Subject: I have found a CD that I think you would enjoy
Satchmo at Symphony Hall
Genres: Jazz, Pop, Broadway & Vocalists
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A Treat For Teagarden Fans
(4 out of 5 stars)
"This fine concert from November 1947 will especially please Jack Teagarden fans, and also will convert the rest of you. T. sings and plays superbly on "Stars Fell On Alabama", making it easy to see why it came to be identified with him. He also sings and plays a very energetic trombone on "Baby, Won't You Please Come Home". Listen for the stunning cadenza at the end of the song. "Lover" also features Jack.The other members of the All Stars also excel here. Listen with joy to Barney Bigard's almost otherworldly clarinet on the intro and outro to "Body and Soul". I love many versions of this song, one of the most beautiful of all standards, but this is one of my favorites.Mr. Armstrong, as usual astonishes, and his performances, vocally and instrumentally, include many sublime moments, none of which are lost on the crowd. Oh, to have been there!The sound quality here is good overall, and better than on the famous Town Hall concert six months earlier."
Armstrong's classic sextet in fine form
Andrew R. Weiss | Raleigh, NC USA | 04/02/2005
(5 out of 5 stars)
"This album records a concert at Boston's Symphony Hall with Louis Armstrong's newly-formed sextet, featuring in its front line Jack Teagarten on trombone and Ellington alumnus Barny Bigard on clarinet, in the rhythm section Sid Catlett on drums, and Louis' alter-ego Velma Middleton on vocals. Louis had just disbanded his large swing band, and he is clearly revitalized by this small group. Sparks fly, especially between Armstrong and Teagarten, who share vocal chores on "Rocking Chair" and other cuts as well as improvisations on their horns. Clearly a mutual admiration society. Armstrong maintained this configuration for years, through the 1960's, but never again with a group of this consistent quality. Catlett drives the band, Middleton and Armstrong have a great, funny duet on "That's My Desire", and Bigard complements his front-line cohorts with fluid, graceful and pungent clarinet-work. All in all, an album worth having, for both Armstrong and Teagarten fans, and even for those simply interested in great jazz. There may be more historically important Armstrong recordings, but there are few that are more exciting."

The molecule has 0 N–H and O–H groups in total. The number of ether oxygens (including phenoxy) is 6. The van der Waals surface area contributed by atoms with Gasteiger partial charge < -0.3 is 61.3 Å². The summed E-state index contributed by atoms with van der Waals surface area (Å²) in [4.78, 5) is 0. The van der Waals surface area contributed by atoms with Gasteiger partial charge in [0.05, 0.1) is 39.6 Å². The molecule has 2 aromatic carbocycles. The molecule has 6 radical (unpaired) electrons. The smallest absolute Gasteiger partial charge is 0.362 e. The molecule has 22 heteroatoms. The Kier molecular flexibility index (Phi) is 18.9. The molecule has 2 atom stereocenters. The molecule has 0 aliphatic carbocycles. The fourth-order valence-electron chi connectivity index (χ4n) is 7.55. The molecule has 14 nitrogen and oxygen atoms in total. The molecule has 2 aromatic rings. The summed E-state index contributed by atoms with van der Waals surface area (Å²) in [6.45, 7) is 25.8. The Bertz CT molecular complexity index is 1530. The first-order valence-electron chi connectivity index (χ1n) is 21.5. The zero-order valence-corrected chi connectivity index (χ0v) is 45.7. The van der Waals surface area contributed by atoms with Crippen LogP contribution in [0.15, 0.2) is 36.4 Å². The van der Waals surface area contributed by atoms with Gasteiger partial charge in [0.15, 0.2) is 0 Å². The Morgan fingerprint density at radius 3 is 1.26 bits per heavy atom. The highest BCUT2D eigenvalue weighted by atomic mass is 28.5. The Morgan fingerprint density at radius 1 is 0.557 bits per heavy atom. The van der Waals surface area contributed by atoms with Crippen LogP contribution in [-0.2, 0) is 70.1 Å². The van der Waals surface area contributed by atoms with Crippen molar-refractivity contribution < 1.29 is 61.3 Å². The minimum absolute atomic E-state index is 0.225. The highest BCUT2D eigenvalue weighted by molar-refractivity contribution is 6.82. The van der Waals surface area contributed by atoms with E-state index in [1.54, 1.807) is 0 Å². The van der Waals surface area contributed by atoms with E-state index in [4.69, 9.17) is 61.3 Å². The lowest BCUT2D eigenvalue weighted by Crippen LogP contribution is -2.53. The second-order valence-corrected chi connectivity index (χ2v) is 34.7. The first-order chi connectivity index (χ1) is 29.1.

A classic recording
c. e. calhoun | tennessee, usa | 02/07/2007
(5 out of 5 stars)
"for anyone who loves traditional jazz, louis armstrong, jack teagarden or big sid catlett, this is a must have! five stars.
recorded in 1947, the sound is superb and makes you wish you were there. armstrong and teagarden were inspired playing with each other. barney bigard plays very well also. excellent liner notes.
this was originally a two 78rpm box that came out in the early 50s. the only minus is that two songs from the original were left off the cd due to time/space. turn the sound up to 11."